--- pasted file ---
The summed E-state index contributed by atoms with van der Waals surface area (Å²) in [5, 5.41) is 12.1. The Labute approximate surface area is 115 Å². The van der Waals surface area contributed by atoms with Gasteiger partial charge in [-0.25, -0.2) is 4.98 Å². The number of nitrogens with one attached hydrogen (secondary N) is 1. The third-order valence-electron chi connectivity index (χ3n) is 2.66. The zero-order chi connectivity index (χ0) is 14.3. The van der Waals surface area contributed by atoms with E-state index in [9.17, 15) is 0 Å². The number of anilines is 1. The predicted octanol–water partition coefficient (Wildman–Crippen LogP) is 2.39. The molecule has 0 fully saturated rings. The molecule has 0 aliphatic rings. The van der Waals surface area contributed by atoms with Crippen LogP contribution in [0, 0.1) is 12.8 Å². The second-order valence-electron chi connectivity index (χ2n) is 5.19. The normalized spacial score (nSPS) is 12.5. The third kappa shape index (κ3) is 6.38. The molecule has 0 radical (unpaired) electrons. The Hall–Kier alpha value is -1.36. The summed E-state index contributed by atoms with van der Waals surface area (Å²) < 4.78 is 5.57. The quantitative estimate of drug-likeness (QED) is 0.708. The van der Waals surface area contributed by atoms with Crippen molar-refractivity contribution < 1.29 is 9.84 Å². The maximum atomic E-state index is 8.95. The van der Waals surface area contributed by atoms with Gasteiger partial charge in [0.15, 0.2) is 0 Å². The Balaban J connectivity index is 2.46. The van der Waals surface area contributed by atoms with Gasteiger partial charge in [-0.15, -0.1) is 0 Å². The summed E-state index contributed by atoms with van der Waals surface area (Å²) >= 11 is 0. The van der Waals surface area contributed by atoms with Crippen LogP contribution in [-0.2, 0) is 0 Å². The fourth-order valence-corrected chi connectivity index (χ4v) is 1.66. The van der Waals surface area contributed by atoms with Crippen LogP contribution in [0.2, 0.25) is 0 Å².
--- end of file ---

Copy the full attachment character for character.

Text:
The summed E-state index contributed by atoms with van der Waals surface area (Å²) in [5, 5.41) is 12.1. The Labute approximate surface area is 115 Å². The van der Waals surface area contributed by atoms with Gasteiger partial charge in [-0.25, -0.2) is 4.98 Å². The number of nitrogens with one attached hydrogen (secondary N) is 1. The third-order valence-electron chi connectivity index (χ3n) is 2.66. The zero-order chi connectivity index (χ0) is 14.3. The van der Waals surface area contributed by atoms with E-state index in [9.17, 15) is 0 Å². The number of anilines is 1. The predicted octanol–water partition coefficient (Wildman–Crippen LogP) is 2.39. The molecule has 0 fully saturated rings. The molecule has 0 aliphatic rings. The van der Waals surface area contributed by atoms with Crippen LogP contribution in [0, 0.1) is 12.8 Å². The second-order valence-electron chi connectivity index (χ2n) is 5.19. The normalized spacial score (nSPS) is 12.5. The third kappa shape index (κ3) is 6.38. The molecule has 0 radical (unpaired) electrons. The Hall–Kier alpha value is -1.36. The summed E-state index contributed by atoms with van der Waals surface area (Å²) < 4.78 is 5.57. The quantitative estimate of drug-likeness (QED) is 0.708. The van der Waals surface area contributed by atoms with Crippen molar-refractivity contribution < 1.29 is 9.84 Å². The maximum atomic E-state index is 8.95. The van der Waals surface area contributed by atoms with Gasteiger partial charge in [0.15, 0.2) is 0 Å². The Balaban J connectivity index is 2.46. The van der Waals surface area contributed by atoms with Gasteiger partial charge in [-0.15, -0.1) is 0 Å². The summed E-state index contributed by atoms with van der Waals surface area (Å²) >= 11 is 0. The van der Waals surface area contributed by atoms with Crippen LogP contribution in [-0.2, 0) is 0 Å². The fourth-order valence-corrected chi connectivity index (χ4v) is 1.66. The van der Waals surface area contributed by atoms with Crippen LogP contribution in [0.2, 0.25) is 0 Å².